Nutritional Needs After Gastrointestinal Surgery
GIST Support International posed questions about the nutritional needs of GIST patients after gastrointestinal tract surgery to two surgeons: N. Joseph Espat, MD, FACS and Ponnandai S. Somasundar, MD, FACS.
Dr. Espat is Professor and Chief, Surgical Oncology, and Vice-Chair of Surgery at Roger Williams Medical Center in Providence, Rhode Island. He previously served as Interim Chief of Surgery, Chief of Hepatobiliary Surgery, and Director of Regional Hepatic Therapies at the University of Illinois at Chicago. Dr. Espat also holds a Master’s degree in nutrition and has published extensive research concerning nutritional needs of surgical patients. His clinical interests include hepatic tumors, complex pancreatic diseases and energy-based technology development for tumor ablation.
Dr. Somasundar is Assistant Professor of Surgery, Boston University; Surgical Oncologist, Roger Williams Medical Center in Providence, Rhode Island; and Director of Oncology, Kent County Hospital. His clinical interests include advanced laparoscopic surgery for foregut tumors (liver, pancreas) and surgical education.
Below are the responses of Dr. Somasundar and Dr. Espat to our questions.
1. What are the effects of partial gastrectomy versus total gastrectomy on the body’s ability to absorb nutrients?
Post-gastrectomy syndromes entail nutritional intolerances and deficiencies.
The intolerances include:
- dumping syndrome [see question 5 for more information],
- fat maldigestion [the inability to enzymatically break down dietary fats (long-chain triglycerides) into smaller molecules (diglycerides and free fatty acids) that are better absorbed by the small intestine]
- gastric stasis [Post-surgically the remaining stomach may lose its normal muscular motility. This hampers the digestive processes that normally occur in the stomach. Also the stomach may not empty properly.]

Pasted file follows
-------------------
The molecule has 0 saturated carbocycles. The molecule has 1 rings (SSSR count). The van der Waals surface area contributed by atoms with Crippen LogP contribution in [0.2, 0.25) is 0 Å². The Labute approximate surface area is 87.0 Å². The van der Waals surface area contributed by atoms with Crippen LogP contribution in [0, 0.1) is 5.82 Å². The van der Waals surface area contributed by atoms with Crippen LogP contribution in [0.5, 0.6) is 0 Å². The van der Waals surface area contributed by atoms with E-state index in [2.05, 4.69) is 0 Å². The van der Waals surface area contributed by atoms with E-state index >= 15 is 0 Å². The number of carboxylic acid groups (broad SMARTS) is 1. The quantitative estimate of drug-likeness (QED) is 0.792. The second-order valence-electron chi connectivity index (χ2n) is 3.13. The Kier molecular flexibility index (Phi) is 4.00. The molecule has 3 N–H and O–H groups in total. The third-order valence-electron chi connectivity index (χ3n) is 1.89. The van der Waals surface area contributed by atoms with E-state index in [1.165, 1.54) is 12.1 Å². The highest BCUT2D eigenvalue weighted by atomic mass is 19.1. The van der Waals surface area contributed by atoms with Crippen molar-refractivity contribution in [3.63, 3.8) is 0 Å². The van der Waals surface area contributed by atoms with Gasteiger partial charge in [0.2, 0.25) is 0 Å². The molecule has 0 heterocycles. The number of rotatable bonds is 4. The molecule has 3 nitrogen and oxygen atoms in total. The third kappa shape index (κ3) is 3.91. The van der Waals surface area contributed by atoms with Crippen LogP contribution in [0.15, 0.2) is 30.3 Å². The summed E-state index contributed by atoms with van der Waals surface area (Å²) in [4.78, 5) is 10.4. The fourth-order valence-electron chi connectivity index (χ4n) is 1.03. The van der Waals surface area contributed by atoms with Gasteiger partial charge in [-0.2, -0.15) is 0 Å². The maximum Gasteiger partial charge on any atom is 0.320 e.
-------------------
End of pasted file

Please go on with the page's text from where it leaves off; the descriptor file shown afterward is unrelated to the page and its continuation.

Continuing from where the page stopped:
- lactose intolerance [the inability to digest lactose, the sugar found in dairy products. Typically this is caused by a lack of the enzyme lactase in the small intestine. Approximately 70% of the world's population is naturally lactose intolerant by adolescence. Chronic disease and disruption of normal digestive processes (by gastrointestinal surgery for example) can result in lactose intolerance in a normally tolerant person.]
Dumping syndrome and fat maldigestion are more severe with total gastrectomy than with partial gastrectomy. Dumping syndrome improves with time.
The deficiencies include:
- Nutritional anemias due to vitamin B12, folate or iron deficiency are common in gastrectomized patient. Total gastrectomy patients by design have megaloblastic anemia secondary to intrinsic factor deficiency in 100% of the patients. The most common anemia that they develop is iron deficiency anemia.
- metabolic bone disease. There is increased incidence of fractures. [Normal calcium blood levels are vitally important for the functioning of many cells, especially muscle cells. The body's largest storage area for calcium is the bony skeleton. When there is a lack of dietary calcium, from either calcium malabsorption due to pathologic processes or Vitamin D deficiency or from a calcium-deficient diet, the body will take calcium from the bones in order to keep blood calcium levels adequate for normal function. Over a long period of time, enough calcium can be absorbed from the bones such that they are susceptible to fracture.]
2. What is the impact on nutrient absorption of any surgery that eliminates bile from reaching the GI tract?
Bile is made in the liver. It consists of cholesterol, bile salts, and bilirubin. It disperses fat globules into smaller droplets, assisting with lipid (fat) digestion. Bile is reabsorbed through ileum and returned to liver via portal vein. The lack of bile results in fat malabsorption and fat-soluble vitamin deficiency. The fat soluble vitamins are A, D, E and K.